The combined organic phase was washed with brine, dried over magnesium sulfate, and concentrated. The residue was purified by flash chromatography (100% ethyl acetate, 10% methanol in ethyl acetate, then 10% methanol in dichloromethane) to give 536 mg of the title compound as a solid. 1H NMR (500 MHz, CDCl3) δ 7.70 (bs, 1H), 7.82 (bs, 1H), 7.89 (d, 1H, J=4.4 Hz), 8.10 (d, 1H, J=4.6 Hz), 9.12 (s, 1H).
Step B. 5,6,7,8-Tetrahydroimidazo[1,2-α]pyrazine
The title compound was prepared from imidazo[1,2-α]pyrazine (500 mg, 4.20 mmol, from Step A) and platinum oxide (250 mg) in methanol (50 mL), using a procedure analogous to that described in Example 1, Step B. Concentration gave the title compound (512 mg) as a viscous oil. 1H NMR (500 MHz, CD3OD) δ 3.37 (t, 1H, J=5.5 Hz), 4.18 (t, 2H, J=5.6 Hz), 4.88 (s, 1H), 7.27 (d, J=1.6 Hz, 1H), 7.33 (d, 1H).
Step C. 7-[(3R)-3-[(1,1-dimethylethoxycarbonyl)amino]-4-(3,4-difluorophenyl)butanoyl]-5,6,7,8-tetrahydroimidazo[1,2-α]pyrazine
The title compound was prepared from 5,6,7,8-tetrahydroimidazo[1,2-α]pyrazine (31.3 mg, 0.254 mmol, from Step B), (3R)-3-[(1,1-dimethylethoxycarbonyl)amino]-4-(3,4-difluorophenyl)butanoic acid (80 mg, mmol), DIPEA (32.8 mg, 0.254 mmol), HOBT (41.2 mg, 0.305 mmol) and EDC (73 mg, 0.381 mmol) in 5 mL of dichloromethane, using a procedure analogous to that described in Example 1, Step C. Purification by HPLC (Gilson; YMC-Pack Pro C18 column, 100×20 mm I.D.; solvent gradient system from 10% acetonitrile, 90% water, and 0.1% trifluoroacetic acid to 90% acetonitrile, 10% water, and 0.1% trifluoroacetic acid) gave 75 mg of the title compound as a viscous oil. 1H NMR (500 Mz, CDCl3) δ 1.38 (s, 9H), 2.05 (bs, 1H), 2.62 (m, 2H), 2.89 (m, 2H) 3.81–4.04 (m, 5H), 4.64–4.88 (m, 2H). 5.38 (m, 1H) 6.88 (m, 2H), 7.0 5(m, 3H). ESI-MS 421 (M+1).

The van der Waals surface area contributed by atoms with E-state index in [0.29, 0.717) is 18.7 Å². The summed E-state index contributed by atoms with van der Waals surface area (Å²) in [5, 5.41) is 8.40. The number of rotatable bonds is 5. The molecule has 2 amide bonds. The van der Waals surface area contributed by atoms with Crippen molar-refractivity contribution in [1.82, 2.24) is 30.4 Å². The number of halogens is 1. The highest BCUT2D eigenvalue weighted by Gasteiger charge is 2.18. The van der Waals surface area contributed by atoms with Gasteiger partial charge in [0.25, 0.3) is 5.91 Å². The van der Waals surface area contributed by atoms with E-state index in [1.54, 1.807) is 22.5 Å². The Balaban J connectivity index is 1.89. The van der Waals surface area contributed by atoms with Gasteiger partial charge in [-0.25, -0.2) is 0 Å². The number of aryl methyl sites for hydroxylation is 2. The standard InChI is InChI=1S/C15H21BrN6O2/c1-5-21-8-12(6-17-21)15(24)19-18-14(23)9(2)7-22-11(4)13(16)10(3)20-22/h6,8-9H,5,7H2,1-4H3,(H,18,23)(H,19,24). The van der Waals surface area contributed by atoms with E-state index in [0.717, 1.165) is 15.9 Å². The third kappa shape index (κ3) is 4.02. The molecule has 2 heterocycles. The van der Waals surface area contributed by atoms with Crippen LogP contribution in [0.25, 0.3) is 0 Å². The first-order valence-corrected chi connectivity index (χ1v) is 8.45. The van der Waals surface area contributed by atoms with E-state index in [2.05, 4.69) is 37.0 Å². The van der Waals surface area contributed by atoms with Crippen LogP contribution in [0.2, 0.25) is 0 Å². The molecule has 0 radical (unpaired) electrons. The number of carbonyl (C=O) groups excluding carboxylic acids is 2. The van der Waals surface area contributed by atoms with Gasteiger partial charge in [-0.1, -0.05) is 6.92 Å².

Step D. 7-[(3R)-3-Amino-4-(3,4-difluorophenyl)butanoyl]-5,6,7,8-tetrahydroimidazor[1,2-α]pyrazine, dihydrochloride